state: present
        zones: "{{ ec2_zones }}"
          - protocol: http
            load_balancer_port: 80
            instance_port: 80
          - protocol: https
            load_balancer_port: 443
            instance_port: 443
            ping_protocol: http 
            ping_port: 80
            ping_path: "/healthcheck.html”
            response_timeout: 5
            interval: 30
            unhealthy_threshold: 2
            healthy_threshold: 10

“But that’s a day 1 task!” While true, it is also important that services like ELBs have standardized and consistent configurations. A listener definition like the above can be paired with application deployment workflows to ensure that the load balancer configuration will always stay up to date with each passing release, and can be kept consistent with all other load balancer configurations. From day 2 onward, you will be able to query your load balancers by their definitions and easily (and with much lower risk) deploy changes.


VPC Management

Our final day 2 management example focuses on VPCs. As with the ELB example, it is imperative that VPCs are deployed and maintained from a definition, and that definition is kept up to date. While there are multitudes of reasons for this, a good one is that you can do useful things like this:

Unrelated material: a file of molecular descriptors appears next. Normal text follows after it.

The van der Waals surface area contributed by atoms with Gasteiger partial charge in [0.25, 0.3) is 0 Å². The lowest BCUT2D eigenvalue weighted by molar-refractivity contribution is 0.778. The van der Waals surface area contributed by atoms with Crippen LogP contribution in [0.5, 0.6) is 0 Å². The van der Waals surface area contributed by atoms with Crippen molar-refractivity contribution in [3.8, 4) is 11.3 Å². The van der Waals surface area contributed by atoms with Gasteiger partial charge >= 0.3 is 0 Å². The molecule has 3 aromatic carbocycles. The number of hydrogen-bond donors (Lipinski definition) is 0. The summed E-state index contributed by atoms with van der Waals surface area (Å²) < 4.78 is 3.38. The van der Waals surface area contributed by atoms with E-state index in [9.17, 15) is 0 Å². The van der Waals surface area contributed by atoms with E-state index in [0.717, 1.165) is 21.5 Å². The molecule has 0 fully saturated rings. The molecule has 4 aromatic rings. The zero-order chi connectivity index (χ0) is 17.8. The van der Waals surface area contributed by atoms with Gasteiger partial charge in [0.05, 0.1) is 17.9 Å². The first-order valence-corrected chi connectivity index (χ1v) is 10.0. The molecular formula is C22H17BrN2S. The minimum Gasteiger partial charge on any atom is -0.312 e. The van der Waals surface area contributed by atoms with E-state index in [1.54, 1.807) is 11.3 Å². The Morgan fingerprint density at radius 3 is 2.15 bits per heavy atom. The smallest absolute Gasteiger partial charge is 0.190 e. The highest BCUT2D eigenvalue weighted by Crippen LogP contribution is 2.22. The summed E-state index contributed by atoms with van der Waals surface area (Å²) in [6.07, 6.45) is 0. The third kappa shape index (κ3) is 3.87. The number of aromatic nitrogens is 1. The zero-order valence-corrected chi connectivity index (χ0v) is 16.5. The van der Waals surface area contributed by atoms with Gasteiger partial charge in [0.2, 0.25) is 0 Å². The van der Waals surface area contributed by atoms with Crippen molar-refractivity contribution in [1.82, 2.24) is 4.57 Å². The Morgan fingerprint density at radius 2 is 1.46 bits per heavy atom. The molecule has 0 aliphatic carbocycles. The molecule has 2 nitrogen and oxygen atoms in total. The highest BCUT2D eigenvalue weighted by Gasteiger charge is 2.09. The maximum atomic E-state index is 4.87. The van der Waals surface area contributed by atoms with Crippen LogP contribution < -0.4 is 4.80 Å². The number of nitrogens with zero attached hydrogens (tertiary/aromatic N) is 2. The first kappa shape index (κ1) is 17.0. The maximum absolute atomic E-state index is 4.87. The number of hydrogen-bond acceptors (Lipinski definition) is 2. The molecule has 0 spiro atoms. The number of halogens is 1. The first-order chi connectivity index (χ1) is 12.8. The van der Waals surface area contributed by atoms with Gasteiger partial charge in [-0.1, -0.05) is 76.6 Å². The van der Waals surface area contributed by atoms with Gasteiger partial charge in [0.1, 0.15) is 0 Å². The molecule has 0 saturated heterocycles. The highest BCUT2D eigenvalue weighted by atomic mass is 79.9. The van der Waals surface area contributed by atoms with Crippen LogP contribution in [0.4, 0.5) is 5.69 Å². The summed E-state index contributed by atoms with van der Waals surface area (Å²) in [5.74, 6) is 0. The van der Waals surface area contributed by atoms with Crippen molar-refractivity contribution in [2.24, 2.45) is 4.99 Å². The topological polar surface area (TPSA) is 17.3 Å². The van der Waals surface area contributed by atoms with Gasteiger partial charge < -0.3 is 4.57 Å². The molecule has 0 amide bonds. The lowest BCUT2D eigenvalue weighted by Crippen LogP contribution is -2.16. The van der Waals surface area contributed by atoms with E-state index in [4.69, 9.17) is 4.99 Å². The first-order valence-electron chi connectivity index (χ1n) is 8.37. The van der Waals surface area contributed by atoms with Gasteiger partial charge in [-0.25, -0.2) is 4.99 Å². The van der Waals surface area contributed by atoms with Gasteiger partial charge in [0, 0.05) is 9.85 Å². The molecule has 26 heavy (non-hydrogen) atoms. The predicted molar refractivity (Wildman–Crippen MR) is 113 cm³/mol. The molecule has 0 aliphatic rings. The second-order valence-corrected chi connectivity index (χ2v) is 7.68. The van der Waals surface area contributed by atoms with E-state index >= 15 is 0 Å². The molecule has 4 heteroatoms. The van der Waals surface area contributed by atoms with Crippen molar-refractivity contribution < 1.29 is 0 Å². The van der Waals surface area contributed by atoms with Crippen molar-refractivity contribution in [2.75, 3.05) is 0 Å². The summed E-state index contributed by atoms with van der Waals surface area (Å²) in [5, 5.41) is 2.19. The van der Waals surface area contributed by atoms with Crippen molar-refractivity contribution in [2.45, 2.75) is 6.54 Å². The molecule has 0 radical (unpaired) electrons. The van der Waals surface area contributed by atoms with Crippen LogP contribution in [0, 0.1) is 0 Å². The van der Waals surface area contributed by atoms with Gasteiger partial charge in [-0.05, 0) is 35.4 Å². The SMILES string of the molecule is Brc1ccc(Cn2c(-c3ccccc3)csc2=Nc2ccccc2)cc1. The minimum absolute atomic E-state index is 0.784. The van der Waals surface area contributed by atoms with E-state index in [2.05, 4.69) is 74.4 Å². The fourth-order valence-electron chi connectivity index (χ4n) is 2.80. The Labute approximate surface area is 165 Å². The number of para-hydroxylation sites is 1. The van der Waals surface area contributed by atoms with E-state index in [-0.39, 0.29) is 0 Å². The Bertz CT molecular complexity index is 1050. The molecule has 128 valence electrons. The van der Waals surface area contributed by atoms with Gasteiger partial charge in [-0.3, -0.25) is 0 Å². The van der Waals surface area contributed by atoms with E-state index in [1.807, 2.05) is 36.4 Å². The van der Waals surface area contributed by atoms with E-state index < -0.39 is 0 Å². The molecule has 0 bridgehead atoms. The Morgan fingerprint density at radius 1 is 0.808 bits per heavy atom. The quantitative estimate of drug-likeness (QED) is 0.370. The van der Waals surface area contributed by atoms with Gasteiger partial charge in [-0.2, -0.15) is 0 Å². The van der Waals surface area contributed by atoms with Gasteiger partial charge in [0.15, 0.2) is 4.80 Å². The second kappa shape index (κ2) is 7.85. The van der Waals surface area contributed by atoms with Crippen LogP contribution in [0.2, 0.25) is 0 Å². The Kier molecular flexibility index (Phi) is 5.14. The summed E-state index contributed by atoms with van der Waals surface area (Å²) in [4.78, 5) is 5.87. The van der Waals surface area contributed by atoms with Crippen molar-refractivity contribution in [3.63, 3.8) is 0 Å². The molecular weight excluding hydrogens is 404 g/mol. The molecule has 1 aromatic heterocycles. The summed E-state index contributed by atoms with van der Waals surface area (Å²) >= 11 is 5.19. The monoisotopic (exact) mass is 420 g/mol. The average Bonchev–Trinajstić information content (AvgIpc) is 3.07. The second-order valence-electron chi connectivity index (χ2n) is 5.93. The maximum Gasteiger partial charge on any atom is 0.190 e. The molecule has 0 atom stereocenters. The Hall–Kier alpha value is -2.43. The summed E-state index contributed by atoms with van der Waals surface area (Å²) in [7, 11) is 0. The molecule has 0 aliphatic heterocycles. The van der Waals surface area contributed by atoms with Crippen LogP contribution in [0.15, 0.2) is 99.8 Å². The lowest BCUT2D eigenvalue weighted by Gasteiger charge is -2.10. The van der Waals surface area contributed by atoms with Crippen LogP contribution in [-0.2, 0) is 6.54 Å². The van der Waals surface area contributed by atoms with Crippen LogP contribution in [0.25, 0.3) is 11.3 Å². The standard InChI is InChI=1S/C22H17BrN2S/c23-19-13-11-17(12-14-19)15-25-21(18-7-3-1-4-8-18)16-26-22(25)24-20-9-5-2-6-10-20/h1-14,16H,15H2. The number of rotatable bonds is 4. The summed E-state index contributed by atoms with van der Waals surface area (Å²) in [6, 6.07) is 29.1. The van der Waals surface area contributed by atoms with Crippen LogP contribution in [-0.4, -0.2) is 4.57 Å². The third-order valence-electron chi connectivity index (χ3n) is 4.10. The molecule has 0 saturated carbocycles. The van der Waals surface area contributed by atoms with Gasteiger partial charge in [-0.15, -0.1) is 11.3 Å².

- name: Add IPv6 CIDR to existing VPC
        state: present
        cidr_block: "{{ vpc_cidr }}"
        name: "{{ vpc_name }}"
        ipv6_cidr: true
      register: vpc_info

Now, would you needlessly start adding IPv6 to your network definitions just because? Of course not! But what’s important to understand is that from day 2 onward, you have the capability to make incremental, even large changes with simple updates to your cloud infrastructure definitions. After executing the above, there would be a host of options available to you, many of which would require little more than minor code changes to existing definitions.


Takeaways and where to go next

In this blog, we covered some typical day 2 cloud management operations with Ansible ranging from AMI creation to full VPC management. We hope you found this blog useful! More importantly, we hope it inspired you to start thinking about your cloud management in a different way. Check out the getting started guide when you’re ready to get started!

And if you want to know more about the Red Hat Ansible Automation Platform:


*This blog was co-written by Jill Rouleau, Sr Software Engineer on the Ansible Cloud Engineering team




Ashton Davis

Ashton Davis is an open source fanatic and life-long automator (read: he’s never met a task he liked enough to do twice). Currently Ashton is a practice lead covering management and automation at Red Hat.